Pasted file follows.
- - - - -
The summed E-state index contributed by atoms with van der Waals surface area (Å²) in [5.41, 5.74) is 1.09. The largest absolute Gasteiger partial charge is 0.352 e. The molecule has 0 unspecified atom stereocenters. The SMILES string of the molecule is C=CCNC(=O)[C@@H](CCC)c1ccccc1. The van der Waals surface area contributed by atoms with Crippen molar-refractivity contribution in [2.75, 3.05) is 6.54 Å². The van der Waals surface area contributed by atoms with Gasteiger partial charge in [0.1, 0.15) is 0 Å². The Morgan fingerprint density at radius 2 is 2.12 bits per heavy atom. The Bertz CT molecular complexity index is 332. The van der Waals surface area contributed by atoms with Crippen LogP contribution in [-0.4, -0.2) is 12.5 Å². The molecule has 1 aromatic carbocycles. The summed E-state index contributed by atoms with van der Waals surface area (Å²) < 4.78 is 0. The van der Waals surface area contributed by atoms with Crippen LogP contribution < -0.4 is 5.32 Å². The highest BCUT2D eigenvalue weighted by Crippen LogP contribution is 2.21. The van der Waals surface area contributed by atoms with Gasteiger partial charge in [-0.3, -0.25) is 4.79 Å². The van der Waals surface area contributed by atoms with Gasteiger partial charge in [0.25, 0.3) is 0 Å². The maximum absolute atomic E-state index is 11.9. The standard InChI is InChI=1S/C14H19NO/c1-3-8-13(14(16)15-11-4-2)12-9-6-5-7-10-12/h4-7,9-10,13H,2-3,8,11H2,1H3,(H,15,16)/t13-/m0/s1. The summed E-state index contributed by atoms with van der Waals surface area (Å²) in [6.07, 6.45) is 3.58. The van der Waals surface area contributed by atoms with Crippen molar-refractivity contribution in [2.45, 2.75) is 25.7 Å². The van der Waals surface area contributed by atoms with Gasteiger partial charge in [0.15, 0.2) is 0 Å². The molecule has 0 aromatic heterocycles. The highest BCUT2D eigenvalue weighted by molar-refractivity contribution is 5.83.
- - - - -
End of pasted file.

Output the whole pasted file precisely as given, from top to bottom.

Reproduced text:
The summed E-state index contributed by atoms with van der Waals surface area (Å²) in [5.41, 5.74) is 1.09. The largest absolute Gasteiger partial charge is 0.352 e. The molecule has 0 unspecified atom stereocenters. The SMILES string of the molecule is C=CCNC(=O)[C@@H](CCC)c1ccccc1. The van der Waals surface area contributed by atoms with Crippen molar-refractivity contribution in [2.75, 3.05) is 6.54 Å². The van der Waals surface area contributed by atoms with Gasteiger partial charge in [0.1, 0.15) is 0 Å². The Morgan fingerprint density at radius 2 is 2.12 bits per heavy atom. The Bertz CT molecular complexity index is 332. The van der Waals surface area contributed by atoms with Crippen LogP contribution in [-0.4, -0.2) is 12.5 Å². The molecule has 1 aromatic carbocycles. The summed E-state index contributed by atoms with van der Waals surface area (Å²) < 4.78 is 0. The van der Waals surface area contributed by atoms with Crippen LogP contribution < -0.4 is 5.32 Å². The highest BCUT2D eigenvalue weighted by Crippen LogP contribution is 2.21. The van der Waals surface area contributed by atoms with Gasteiger partial charge in [-0.3, -0.25) is 4.79 Å². The van der Waals surface area contributed by atoms with Gasteiger partial charge in [0.25, 0.3) is 0 Å². The maximum absolute atomic E-state index is 11.9. The standard InChI is InChI=1S/C14H19NO/c1-3-8-13(14(16)15-11-4-2)12-9-6-5-7-10-12/h4-7,9-10,13H,2-3,8,11H2,1H3,(H,15,16)/t13-/m0/s1. The summed E-state index contributed by atoms with van der Waals surface area (Å²) in [6.07, 6.45) is 3.58. The van der Waals surface area contributed by atoms with Crippen molar-refractivity contribution in [2.45, 2.75) is 25.7 Å². The van der Waals surface area contributed by atoms with Gasteiger partial charge in [0.15, 0.2) is 0 Å². The molecule has 0 aromatic heterocycles. The highest BCUT2D eigenvalue weighted by molar-refractivity contribution is 5.83.